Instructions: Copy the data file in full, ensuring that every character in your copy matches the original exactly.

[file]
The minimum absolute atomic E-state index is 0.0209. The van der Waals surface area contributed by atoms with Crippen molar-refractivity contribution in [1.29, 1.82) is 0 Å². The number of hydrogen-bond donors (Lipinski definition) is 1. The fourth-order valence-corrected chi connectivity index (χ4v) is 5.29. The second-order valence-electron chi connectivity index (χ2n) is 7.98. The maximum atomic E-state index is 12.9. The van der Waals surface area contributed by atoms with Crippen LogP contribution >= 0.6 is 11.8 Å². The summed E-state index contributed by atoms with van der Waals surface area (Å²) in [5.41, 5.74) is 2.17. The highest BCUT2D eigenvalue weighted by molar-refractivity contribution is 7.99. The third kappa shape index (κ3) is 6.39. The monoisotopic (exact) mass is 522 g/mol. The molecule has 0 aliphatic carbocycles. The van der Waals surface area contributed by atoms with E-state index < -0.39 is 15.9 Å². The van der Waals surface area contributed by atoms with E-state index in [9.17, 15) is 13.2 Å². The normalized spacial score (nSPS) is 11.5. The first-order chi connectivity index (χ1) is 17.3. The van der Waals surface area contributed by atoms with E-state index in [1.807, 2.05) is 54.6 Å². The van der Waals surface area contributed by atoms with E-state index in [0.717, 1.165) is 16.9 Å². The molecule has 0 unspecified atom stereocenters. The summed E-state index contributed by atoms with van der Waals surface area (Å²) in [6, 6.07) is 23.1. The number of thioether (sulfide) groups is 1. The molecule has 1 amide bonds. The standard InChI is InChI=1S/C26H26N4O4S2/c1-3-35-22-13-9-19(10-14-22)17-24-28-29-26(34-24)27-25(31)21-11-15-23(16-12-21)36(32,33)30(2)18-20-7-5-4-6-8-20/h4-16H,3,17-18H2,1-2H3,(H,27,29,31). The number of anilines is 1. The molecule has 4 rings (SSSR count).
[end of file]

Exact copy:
The minimum absolute atomic E-state index is 0.0209. The van der Waals surface area contributed by atoms with Crippen molar-refractivity contribution in [1.29, 1.82) is 0 Å². The number of hydrogen-bond donors (Lipinski definition) is 1. The fourth-order valence-corrected chi connectivity index (χ4v) is 5.29. The second-order valence-electron chi connectivity index (χ2n) is 7.98. The maximum atomic E-state index is 12.9. The van der Waals surface area contributed by atoms with Crippen LogP contribution >= 0.6 is 11.8 Å². The summed E-state index contributed by atoms with van der Waals surface area (Å²) in [5.41, 5.74) is 2.17. The highest BCUT2D eigenvalue weighted by molar-refractivity contribution is 7.99. The third kappa shape index (κ3) is 6.39. The monoisotopic (exact) mass is 522 g/mol. The molecule has 0 aliphatic carbocycles. The van der Waals surface area contributed by atoms with E-state index < -0.39 is 15.9 Å². The van der Waals surface area contributed by atoms with E-state index in [9.17, 15) is 13.2 Å². The normalized spacial score (nSPS) is 11.5. The first-order chi connectivity index (χ1) is 17.3. The van der Waals surface area contributed by atoms with E-state index in [1.807, 2.05) is 54.6 Å². The van der Waals surface area contributed by atoms with E-state index in [0.717, 1.165) is 16.9 Å². The molecule has 0 unspecified atom stereocenters. The summed E-state index contributed by atoms with van der Waals surface area (Å²) in [6, 6.07) is 23.1. The number of thioether (sulfide) groups is 1. The molecule has 1 amide bonds. The standard InChI is InChI=1S/C26H26N4O4S2/c1-3-35-22-13-9-19(10-14-22)17-24-28-29-26(34-24)27-25(31)21-11-15-23(16-12-21)36(32,33)30(2)18-20-7-5-4-6-8-20/h4-16H,3,17-18H2,1-2H3,(H,27,29,31). The number of anilines is 1. The molecule has 4 rings (SSSR count).